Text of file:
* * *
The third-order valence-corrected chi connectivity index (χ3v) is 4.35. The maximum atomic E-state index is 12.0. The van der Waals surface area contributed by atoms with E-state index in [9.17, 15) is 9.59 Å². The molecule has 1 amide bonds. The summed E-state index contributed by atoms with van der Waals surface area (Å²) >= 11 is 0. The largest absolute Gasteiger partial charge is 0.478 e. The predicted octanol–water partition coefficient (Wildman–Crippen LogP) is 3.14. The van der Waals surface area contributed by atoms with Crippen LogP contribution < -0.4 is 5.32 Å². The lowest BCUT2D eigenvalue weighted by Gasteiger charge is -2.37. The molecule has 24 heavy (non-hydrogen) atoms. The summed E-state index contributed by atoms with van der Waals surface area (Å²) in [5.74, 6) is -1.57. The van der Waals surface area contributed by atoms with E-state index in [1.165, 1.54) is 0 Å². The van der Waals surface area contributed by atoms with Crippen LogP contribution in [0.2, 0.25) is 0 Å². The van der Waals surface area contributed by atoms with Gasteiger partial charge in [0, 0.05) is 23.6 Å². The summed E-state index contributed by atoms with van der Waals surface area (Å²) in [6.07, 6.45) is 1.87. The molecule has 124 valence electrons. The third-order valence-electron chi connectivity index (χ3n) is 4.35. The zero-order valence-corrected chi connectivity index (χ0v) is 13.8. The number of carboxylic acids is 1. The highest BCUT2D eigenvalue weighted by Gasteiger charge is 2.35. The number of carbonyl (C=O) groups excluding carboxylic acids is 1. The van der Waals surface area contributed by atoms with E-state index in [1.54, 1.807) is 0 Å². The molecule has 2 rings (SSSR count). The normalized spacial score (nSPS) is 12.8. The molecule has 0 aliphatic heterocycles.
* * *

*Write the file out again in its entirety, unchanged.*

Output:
The third-order valence-corrected chi connectivity index (χ3v) is 4.35. The maximum atomic E-state index is 12.0. The van der Waals surface area contributed by atoms with E-state index in [9.17, 15) is 9.59 Å². The molecule has 1 amide bonds. The summed E-state index contributed by atoms with van der Waals surface area (Å²) >= 11 is 0. The largest absolute Gasteiger partial charge is 0.478 e. The predicted octanol–water partition coefficient (Wildman–Crippen LogP) is 3.14. The van der Waals surface area contributed by atoms with Crippen LogP contribution < -0.4 is 5.32 Å². The lowest BCUT2D eigenvalue weighted by Gasteiger charge is -2.37. The molecule has 24 heavy (non-hydrogen) atoms. The summed E-state index contributed by atoms with van der Waals surface area (Å²) in [5.74, 6) is -1.57. The van der Waals surface area contributed by atoms with E-state index in [1.165, 1.54) is 0 Å². The van der Waals surface area contributed by atoms with Crippen LogP contribution in [0.2, 0.25) is 0 Å². The van der Waals surface area contributed by atoms with Gasteiger partial charge in [0, 0.05) is 23.6 Å². The summed E-state index contributed by atoms with van der Waals surface area (Å²) in [6.07, 6.45) is 1.87. The molecule has 124 valence electrons. The third-order valence-electron chi connectivity index (χ3n) is 4.35. The zero-order valence-corrected chi connectivity index (χ0v) is 13.8. The number of carboxylic acids is 1. The highest BCUT2D eigenvalue weighted by Gasteiger charge is 2.35. The number of carbonyl (C=O) groups excluding carboxylic acids is 1. The van der Waals surface area contributed by atoms with E-state index in [1.54, 1.807) is 0 Å². The molecule has 2 rings (SSSR count). The normalized spacial score (nSPS) is 12.8. The molecule has 0 aliphatic heterocycles.